Developmental vs. Psycho-educational Assessments
- 16 November 2015
- Posted by: CDC
- Category: Parent Tips,
Here are some tips on how Developmental and Psycho-educational Assessments differ
It can be difficult for parents to know which assessment is right for their child as many assessments can appear to yield similar results. To help you understand our assessments, we have some comparisons to show you the differences between our two major types of assessments. We hope this will help you choose an assessment that best suits your child’s needs.
What do the two assessments have in common?
Developmental & Psycho-educational Assessments both help guide intervention and therapy.
How do the two assessments differ?
At what age can a child have an assessment?
Developmental: 0 to 6 years
Psycho-educational: 2.5 -16 years (can be as young as 12 months for pre- diagnostic monitoring)
What is the Purpose of the assessment?
- Determine developmental stage
- Set developmental goals
- Monitor developmental progress
- (Re-) Diagnose developmental, learning or other special needs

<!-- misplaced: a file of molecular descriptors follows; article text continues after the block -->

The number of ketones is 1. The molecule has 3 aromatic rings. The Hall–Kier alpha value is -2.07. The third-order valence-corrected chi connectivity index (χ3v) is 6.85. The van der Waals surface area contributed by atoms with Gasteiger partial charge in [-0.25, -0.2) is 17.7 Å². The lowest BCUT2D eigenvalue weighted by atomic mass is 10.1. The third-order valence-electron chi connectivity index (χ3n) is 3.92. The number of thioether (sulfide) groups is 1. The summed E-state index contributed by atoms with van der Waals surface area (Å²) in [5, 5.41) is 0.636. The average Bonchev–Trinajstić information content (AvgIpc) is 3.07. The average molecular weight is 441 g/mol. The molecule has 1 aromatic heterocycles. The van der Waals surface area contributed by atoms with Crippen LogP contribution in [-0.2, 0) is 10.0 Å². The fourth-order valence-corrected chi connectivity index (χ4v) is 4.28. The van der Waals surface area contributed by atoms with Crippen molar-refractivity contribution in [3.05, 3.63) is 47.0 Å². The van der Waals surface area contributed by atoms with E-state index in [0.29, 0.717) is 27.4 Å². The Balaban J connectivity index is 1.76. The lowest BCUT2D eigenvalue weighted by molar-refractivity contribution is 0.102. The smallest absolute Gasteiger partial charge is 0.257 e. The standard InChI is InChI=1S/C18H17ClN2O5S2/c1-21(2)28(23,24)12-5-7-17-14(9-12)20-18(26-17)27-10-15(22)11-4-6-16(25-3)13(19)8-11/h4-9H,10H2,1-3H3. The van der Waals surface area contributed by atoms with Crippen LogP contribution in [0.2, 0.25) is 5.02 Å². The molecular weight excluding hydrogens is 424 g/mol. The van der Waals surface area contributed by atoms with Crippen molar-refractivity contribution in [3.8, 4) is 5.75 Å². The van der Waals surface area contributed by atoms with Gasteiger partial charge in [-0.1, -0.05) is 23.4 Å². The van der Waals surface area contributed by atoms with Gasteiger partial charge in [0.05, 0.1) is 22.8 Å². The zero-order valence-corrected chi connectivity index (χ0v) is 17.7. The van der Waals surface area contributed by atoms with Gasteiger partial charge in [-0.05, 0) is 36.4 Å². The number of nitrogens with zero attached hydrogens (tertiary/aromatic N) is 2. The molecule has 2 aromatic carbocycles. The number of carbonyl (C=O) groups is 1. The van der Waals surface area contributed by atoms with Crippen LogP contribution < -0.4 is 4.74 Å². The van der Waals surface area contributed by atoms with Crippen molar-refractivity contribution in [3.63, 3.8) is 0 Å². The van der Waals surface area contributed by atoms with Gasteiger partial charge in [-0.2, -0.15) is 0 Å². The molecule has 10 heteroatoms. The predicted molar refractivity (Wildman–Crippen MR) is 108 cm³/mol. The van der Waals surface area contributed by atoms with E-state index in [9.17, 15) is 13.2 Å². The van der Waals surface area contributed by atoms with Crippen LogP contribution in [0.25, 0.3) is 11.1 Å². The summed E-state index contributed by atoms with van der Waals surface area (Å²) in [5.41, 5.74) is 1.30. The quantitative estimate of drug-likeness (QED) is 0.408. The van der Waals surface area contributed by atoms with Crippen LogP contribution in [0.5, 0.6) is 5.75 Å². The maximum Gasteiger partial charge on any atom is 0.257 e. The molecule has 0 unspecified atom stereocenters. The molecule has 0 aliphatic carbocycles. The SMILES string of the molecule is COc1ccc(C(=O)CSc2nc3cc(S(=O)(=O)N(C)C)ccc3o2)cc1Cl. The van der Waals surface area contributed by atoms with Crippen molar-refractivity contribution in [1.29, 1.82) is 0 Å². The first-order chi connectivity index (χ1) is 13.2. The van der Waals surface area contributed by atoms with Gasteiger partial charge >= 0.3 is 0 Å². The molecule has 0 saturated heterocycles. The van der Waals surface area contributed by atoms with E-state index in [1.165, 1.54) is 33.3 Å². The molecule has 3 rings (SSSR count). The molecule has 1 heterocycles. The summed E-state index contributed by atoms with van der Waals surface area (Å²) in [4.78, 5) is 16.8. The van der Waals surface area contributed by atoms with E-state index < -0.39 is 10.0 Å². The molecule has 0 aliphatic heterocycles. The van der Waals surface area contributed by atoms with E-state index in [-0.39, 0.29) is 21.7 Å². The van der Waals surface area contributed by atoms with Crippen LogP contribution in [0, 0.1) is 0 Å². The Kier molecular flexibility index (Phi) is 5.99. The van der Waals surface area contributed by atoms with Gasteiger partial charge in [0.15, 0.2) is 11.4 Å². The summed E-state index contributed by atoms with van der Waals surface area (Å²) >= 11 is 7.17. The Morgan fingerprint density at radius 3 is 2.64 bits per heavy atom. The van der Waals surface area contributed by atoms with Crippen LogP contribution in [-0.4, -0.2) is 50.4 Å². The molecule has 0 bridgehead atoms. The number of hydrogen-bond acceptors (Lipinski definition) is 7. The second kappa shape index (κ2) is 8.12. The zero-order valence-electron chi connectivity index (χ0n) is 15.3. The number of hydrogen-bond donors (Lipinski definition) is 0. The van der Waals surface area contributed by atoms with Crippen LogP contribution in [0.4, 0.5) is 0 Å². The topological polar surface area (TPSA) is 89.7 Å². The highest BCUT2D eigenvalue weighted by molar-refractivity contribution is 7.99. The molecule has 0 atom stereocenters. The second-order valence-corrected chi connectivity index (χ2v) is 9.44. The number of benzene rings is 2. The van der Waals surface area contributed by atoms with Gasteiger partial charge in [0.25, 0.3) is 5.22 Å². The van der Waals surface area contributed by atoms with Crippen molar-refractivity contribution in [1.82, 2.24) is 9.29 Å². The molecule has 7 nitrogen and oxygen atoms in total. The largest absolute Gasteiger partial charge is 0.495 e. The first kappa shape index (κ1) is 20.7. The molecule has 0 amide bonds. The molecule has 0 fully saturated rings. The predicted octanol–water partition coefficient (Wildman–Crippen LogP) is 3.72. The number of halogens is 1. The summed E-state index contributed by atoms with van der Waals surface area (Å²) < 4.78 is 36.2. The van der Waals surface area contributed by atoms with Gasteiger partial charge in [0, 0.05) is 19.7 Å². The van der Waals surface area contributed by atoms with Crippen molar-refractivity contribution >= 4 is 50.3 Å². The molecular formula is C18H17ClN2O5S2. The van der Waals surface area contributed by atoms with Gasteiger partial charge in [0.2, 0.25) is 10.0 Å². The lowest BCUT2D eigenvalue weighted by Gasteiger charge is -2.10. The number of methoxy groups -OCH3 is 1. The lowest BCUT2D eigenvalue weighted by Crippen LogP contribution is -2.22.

- Guide school placement
- Monitor learning, social, behavioural progress
What can I expect as possible outcomes from the assessment?
Developmental: Range of developmental functioning levels
Psycho-educational: IQ or other standardised scores
Who assesses my child?
Developmental: Speech & Language Therapist and Occupational Therapist
What areas are assessed?
- Developmental levels in the following areas
- Gross Motor
- Fine Motor
- Learning styles, patterns and developmental profile
- Cognitive Functioning – indicates learning potential (verbal & nonverbal intellectual functioning) expressed in IQ scores
- (Pre-)Academic Knowledge and Functioning – regarding colours, numbers/math, letters/reading/writing, shapes and concepts
- Adaptive Functioning – applied skills regarding communication; daily living; socialisation; and motor skills
- Social Responsiveness – existence and degree of social functioning, social awareness, social information processing, reciprocal social communication, anxiety/avoidance
- Behaviour Patterns – existence of any behaviour patterns in the normal/ borderline/clinical ranges
What assessment tools are used?
Developmental: One comprehensive test measuring all developmental areas.
Psycho-educational: One test for each of assessment area. Test selection is guided by reason for assessment and psychologist’s choice. Other diagnostic tools related to other concerns, e.g. specific learning or attention issues might also be used.